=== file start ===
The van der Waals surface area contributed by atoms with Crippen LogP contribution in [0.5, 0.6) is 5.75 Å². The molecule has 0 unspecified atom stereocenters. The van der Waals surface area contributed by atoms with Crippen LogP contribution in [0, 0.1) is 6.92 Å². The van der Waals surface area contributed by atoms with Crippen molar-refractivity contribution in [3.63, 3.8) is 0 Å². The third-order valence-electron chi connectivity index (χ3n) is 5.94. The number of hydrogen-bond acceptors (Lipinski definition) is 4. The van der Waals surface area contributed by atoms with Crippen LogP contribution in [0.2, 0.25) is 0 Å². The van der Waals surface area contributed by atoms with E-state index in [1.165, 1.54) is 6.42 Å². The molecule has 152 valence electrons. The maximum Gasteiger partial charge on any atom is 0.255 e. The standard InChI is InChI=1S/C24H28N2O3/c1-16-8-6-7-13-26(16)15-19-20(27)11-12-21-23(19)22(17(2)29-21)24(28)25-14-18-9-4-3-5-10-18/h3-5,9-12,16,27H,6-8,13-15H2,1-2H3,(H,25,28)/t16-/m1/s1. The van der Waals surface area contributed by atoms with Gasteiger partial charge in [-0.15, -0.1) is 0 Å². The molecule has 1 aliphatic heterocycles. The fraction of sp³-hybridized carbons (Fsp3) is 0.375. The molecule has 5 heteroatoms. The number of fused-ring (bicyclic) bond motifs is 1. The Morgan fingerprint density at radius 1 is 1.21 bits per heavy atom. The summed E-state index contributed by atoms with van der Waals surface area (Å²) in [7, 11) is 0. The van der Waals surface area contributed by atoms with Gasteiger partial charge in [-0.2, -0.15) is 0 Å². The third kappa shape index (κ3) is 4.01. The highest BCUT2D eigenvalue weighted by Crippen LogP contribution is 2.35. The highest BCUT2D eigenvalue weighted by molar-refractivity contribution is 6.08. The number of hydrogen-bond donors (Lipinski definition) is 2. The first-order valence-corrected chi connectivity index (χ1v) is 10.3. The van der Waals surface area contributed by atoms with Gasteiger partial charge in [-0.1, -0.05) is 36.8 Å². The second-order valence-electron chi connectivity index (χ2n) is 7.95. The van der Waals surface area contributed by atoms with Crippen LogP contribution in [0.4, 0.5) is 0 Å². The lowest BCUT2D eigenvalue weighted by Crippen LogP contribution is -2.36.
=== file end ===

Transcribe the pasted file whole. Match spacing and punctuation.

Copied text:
The van der Waals surface area contributed by atoms with Crippen LogP contribution in [0.5, 0.6) is 5.75 Å². The molecule has 0 unspecified atom stereocenters. The van der Waals surface area contributed by atoms with Crippen LogP contribution in [0, 0.1) is 6.92 Å². The van der Waals surface area contributed by atoms with Crippen molar-refractivity contribution in [3.63, 3.8) is 0 Å². The third-order valence-electron chi connectivity index (χ3n) is 5.94. The number of hydrogen-bond acceptors (Lipinski definition) is 4. The van der Waals surface area contributed by atoms with Crippen LogP contribution in [0.2, 0.25) is 0 Å². The van der Waals surface area contributed by atoms with E-state index in [1.165, 1.54) is 6.42 Å². The molecule has 152 valence electrons. The maximum Gasteiger partial charge on any atom is 0.255 e. The standard InChI is InChI=1S/C24H28N2O3/c1-16-8-6-7-13-26(16)15-19-20(27)11-12-21-23(19)22(17(2)29-21)24(28)25-14-18-9-4-3-5-10-18/h3-5,9-12,16,27H,6-8,13-15H2,1-2H3,(H,25,28)/t16-/m1/s1. The van der Waals surface area contributed by atoms with Gasteiger partial charge in [-0.15, -0.1) is 0 Å². The molecule has 1 aliphatic heterocycles. The fraction of sp³-hybridized carbons (Fsp3) is 0.375. The molecule has 5 heteroatoms. The number of fused-ring (bicyclic) bond motifs is 1. The Morgan fingerprint density at radius 1 is 1.21 bits per heavy atom. The summed E-state index contributed by atoms with van der Waals surface area (Å²) in [7, 11) is 0. The van der Waals surface area contributed by atoms with Gasteiger partial charge in [-0.2, -0.15) is 0 Å². The third kappa shape index (κ3) is 4.01. The highest BCUT2D eigenvalue weighted by Crippen LogP contribution is 2.35. The highest BCUT2D eigenvalue weighted by molar-refractivity contribution is 6.08. The number of hydrogen-bond donors (Lipinski definition) is 2. The first-order valence-corrected chi connectivity index (χ1v) is 10.3. The van der Waals surface area contributed by atoms with Gasteiger partial charge in [-0.1, -0.05) is 36.8 Å². The second-order valence-electron chi connectivity index (χ2n) is 7.95. The van der Waals surface area contributed by atoms with Crippen LogP contribution in [0.4, 0.5) is 0 Å². The lowest BCUT2D eigenvalue weighted by Crippen LogP contribution is -2.36.